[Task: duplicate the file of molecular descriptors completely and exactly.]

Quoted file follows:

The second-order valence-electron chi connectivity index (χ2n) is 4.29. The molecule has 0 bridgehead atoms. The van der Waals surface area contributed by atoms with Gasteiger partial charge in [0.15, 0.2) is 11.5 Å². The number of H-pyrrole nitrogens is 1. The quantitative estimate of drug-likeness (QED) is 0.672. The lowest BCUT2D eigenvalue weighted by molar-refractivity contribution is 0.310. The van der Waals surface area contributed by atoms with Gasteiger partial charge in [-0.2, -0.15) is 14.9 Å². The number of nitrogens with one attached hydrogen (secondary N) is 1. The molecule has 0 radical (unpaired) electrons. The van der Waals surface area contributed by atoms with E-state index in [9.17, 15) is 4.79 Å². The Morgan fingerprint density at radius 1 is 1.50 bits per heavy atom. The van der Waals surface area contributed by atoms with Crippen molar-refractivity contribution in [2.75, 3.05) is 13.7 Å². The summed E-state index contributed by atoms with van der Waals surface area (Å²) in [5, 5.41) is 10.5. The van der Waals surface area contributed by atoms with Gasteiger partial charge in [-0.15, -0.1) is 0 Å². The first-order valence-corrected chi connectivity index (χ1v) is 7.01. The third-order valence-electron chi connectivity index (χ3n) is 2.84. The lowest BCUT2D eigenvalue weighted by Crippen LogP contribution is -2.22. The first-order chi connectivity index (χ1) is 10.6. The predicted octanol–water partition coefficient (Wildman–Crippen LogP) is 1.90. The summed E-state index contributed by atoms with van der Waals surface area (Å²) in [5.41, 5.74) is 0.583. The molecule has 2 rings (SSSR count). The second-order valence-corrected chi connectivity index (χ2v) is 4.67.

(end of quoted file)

The second-order valence-electron chi connectivity index (χ2n) is 4.29. The molecule has 0 bridgehead atoms. The van der Waals surface area contributed by atoms with Gasteiger partial charge in [0.15, 0.2) is 11.5 Å². The number of H-pyrrole nitrogens is 1. The quantitative estimate of drug-likeness (QED) is 0.672. The lowest BCUT2D eigenvalue weighted by molar-refractivity contribution is 0.310. The van der Waals surface area contributed by atoms with Gasteiger partial charge in [-0.2, -0.15) is 14.9 Å². The number of nitrogens with one attached hydrogen (secondary N) is 1. The molecule has 0 radical (unpaired) electrons. The van der Waals surface area contributed by atoms with E-state index in [9.17, 15) is 4.79 Å². The Morgan fingerprint density at radius 1 is 1.50 bits per heavy atom. The van der Waals surface area contributed by atoms with Crippen molar-refractivity contribution in [2.75, 3.05) is 13.7 Å². The summed E-state index contributed by atoms with van der Waals surface area (Å²) in [5, 5.41) is 10.5. The van der Waals surface area contributed by atoms with Gasteiger partial charge in [-0.15, -0.1) is 0 Å². The first-order valence-corrected chi connectivity index (χ1v) is 7.01. The third-order valence-electron chi connectivity index (χ3n) is 2.84. The lowest BCUT2D eigenvalue weighted by Crippen LogP contribution is -2.22. The first-order chi connectivity index (χ1) is 10.6. The predicted octanol–water partition coefficient (Wildman–Crippen LogP) is 1.90. The summed E-state index contributed by atoms with van der Waals surface area (Å²) in [5.41, 5.74) is 0.583. The molecule has 2 rings (SSSR count). The second-order valence-corrected chi connectivity index (χ2v) is 4.67.